Luke uses a different word in his Gospel when he wants to communicate a more emphatic marker of similarity between two things: hōsper. For example, Luke 18:11 says, “The Pharisee took his stand and was praying like this; ‘God, I thank You that I’m not like other people—greedy, unrighteous, adulterers, or even like this tax collector’” (emphasis added). The Pharisee was being emphatic; he is absolutely not like the sinner he is about to discuss.

The Greek language provides ways to mark the degree of similarity between things, and the word Luke chose in Luke 22 does not communicate a strong relationship but a weak relationship.

hosei is the word Luke uses.
1. a marker denoting comparison, as, like (something) like
2. a marker denoting approximation with numbers and measures, [close to 10 gallons]

The mistake of skipping over the word like occurs in other places in the New Testament as well. For example, Matthew 3:16 says, “The heavens suddenly opened for Him, and He saw the Spirit of God descending like a dove and coming down on Him” (emphasis added). Every time I have seen this verse depicted in a movie or a picture, it is always a literal dove. But Matthew 3 does not say the Holy Spirit possessed a dove. Matthew is saying the way that the Holy Spirit came down from the sky reminded him of the way that a dove descends from the sky.

also see
Mark 9:26 NIV
26 The spirit shrieked, convulsed him violently and came out. The boy looked so much like a corpse that many said, “He’s dead.”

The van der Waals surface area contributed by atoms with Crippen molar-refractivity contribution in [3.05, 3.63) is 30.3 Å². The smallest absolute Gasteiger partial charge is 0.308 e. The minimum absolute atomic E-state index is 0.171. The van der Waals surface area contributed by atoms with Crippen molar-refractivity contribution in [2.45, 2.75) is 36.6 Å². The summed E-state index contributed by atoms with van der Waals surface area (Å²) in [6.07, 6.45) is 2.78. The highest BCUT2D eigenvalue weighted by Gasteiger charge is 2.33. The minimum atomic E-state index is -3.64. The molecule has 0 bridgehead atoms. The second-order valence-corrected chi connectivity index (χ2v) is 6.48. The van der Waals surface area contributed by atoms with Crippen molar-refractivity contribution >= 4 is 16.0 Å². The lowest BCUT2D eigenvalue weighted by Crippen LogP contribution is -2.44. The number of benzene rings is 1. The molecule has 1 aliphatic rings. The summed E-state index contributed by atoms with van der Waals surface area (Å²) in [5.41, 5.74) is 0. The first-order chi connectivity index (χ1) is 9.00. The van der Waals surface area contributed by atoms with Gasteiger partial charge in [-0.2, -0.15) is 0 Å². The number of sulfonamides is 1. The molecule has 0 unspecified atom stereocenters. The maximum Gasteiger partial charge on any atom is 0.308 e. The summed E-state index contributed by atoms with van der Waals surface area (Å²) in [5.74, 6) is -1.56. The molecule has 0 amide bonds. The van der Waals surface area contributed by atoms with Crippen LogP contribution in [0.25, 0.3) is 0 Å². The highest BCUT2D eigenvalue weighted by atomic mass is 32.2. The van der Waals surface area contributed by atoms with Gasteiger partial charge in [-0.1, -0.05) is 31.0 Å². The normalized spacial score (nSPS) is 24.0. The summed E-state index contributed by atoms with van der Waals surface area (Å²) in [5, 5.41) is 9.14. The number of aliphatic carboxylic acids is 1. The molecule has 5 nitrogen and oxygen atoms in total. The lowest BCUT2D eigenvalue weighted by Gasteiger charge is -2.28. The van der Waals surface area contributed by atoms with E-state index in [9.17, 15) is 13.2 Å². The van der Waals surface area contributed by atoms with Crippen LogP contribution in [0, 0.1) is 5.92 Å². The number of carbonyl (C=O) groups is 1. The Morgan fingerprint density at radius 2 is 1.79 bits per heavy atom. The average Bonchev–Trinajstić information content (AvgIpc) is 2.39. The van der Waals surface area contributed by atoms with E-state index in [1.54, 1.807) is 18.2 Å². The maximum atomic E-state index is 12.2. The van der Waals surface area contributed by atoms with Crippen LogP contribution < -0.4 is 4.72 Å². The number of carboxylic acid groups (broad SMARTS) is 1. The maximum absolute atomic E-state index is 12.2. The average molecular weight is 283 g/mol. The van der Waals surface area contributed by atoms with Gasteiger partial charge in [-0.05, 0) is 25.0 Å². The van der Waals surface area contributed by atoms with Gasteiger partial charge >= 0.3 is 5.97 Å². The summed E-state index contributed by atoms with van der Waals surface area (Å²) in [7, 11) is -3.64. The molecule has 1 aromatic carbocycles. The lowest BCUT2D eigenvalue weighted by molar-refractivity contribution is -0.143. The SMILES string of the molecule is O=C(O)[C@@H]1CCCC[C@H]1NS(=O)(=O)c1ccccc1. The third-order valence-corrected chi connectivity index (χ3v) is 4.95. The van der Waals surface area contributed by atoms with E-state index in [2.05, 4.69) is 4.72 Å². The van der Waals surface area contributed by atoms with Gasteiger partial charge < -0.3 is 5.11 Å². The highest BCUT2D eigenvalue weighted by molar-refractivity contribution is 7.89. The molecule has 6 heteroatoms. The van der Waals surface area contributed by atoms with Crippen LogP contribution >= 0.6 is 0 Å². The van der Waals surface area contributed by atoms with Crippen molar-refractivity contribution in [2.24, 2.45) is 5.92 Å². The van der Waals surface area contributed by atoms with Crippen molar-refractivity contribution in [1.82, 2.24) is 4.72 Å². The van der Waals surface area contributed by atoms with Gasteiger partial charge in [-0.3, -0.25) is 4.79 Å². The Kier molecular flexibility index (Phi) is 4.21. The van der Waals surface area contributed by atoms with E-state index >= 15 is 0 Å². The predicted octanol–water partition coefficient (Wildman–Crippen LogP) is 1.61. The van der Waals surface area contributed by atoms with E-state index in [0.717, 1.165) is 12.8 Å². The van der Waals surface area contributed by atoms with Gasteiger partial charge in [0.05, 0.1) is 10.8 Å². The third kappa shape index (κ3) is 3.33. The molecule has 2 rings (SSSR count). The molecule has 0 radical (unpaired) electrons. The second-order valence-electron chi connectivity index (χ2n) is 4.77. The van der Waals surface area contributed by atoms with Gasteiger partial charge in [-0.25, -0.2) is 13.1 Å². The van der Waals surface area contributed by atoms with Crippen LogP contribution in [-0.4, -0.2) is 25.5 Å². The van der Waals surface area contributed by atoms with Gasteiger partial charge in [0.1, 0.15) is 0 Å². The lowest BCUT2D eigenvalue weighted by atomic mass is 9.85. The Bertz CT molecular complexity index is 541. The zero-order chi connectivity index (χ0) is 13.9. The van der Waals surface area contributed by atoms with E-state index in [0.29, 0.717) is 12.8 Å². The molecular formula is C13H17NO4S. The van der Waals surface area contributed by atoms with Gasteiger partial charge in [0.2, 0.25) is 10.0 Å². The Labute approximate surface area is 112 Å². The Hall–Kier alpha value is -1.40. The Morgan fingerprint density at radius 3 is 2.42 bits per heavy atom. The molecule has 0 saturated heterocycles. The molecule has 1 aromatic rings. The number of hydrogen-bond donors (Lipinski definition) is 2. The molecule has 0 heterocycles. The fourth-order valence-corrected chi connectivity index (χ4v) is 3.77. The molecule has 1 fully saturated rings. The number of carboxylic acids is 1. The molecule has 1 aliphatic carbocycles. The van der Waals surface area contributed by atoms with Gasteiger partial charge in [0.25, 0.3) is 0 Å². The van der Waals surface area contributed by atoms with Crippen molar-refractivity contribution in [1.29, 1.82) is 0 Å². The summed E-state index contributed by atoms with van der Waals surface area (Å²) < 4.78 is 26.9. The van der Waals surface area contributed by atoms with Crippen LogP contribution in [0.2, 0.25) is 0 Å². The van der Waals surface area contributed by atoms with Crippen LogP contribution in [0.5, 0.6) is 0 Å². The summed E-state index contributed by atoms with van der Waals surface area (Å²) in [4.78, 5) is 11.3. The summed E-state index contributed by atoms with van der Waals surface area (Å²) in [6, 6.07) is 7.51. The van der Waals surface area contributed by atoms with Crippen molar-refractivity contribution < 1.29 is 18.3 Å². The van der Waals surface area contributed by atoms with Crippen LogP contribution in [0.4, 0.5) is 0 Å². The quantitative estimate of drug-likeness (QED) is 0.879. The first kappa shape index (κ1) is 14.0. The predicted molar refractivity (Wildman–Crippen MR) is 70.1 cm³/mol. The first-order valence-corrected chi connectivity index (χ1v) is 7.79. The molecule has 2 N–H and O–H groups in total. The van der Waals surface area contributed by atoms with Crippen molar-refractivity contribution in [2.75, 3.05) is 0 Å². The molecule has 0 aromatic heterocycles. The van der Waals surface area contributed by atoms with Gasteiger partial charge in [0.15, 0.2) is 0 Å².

In what ways was Jesus’ sweat like the drops of blood?
Three main options:

(1) It could refer to color, that the sweat was like blood because it was red. However, if it was red, it probably would not be like blood; it would be blood itself. Therefore, the comparison is probably not about color.

(2) It could be about consistency. In talking with medical personnel, they affirm that blood is thicker than sweat. So it could refer to the thickness of the sweat.

(3) It could refer to size, the most likely option.

Notice what the following translations say:

• “His sweat became like great drops of blood” (ESV, emphasis added).

• “His sweat was as it were great drops of blood” (KJV, emphasis added).

• “His sweat became like great drops of blood” (NKJV, emphasis added).

• “His sweat fell to the ground like great drops of blood” (NLT, emphasis added).

These translations are interpreting the comparison (“like”) as being about size. They all believe the sweat drops were large. Luke is saying that, in the intensity of the moment, Jesus sweat large drops of sweat.

Urban Legends of the New Testament: 40 Common Misconceptions Chapter 16. “Go” Is Not a Command in the Great Commission

First, the text of Scripture is reliable even though in some places deciding on the original reading is difficult. No major doctrine is impacted by the different readings available. We can trust the Bible we have.

Urban Legends of the New Testament: 40 Common Misconceptions Chapter 16. “Go” Is Not a Command in the Great Commission

Second, read the footnotes in your Bibles. Many modern translations have footnotes in them. Pay attention to them.

Urban Legends of the New Testament: 40 Common Misconceptions Chapter 16. “Go” Is Not a Command in the Great Commission

Third, pay attention to the small words like as and like.

Missing one little word can change the entire meaning of the passage.
Urban Legends of the New Testament: 40 Common Misconceptions Chapter 16. “Go” Is Not a Command in the Great Commission

Fourth, understanding the extreme sacrifice of Jesus should lead to a thankful, obedient life. Jesus truly did have an intense time of prayer in the garden of Gethsemane.

Related Media
See more
Related Sermons
See more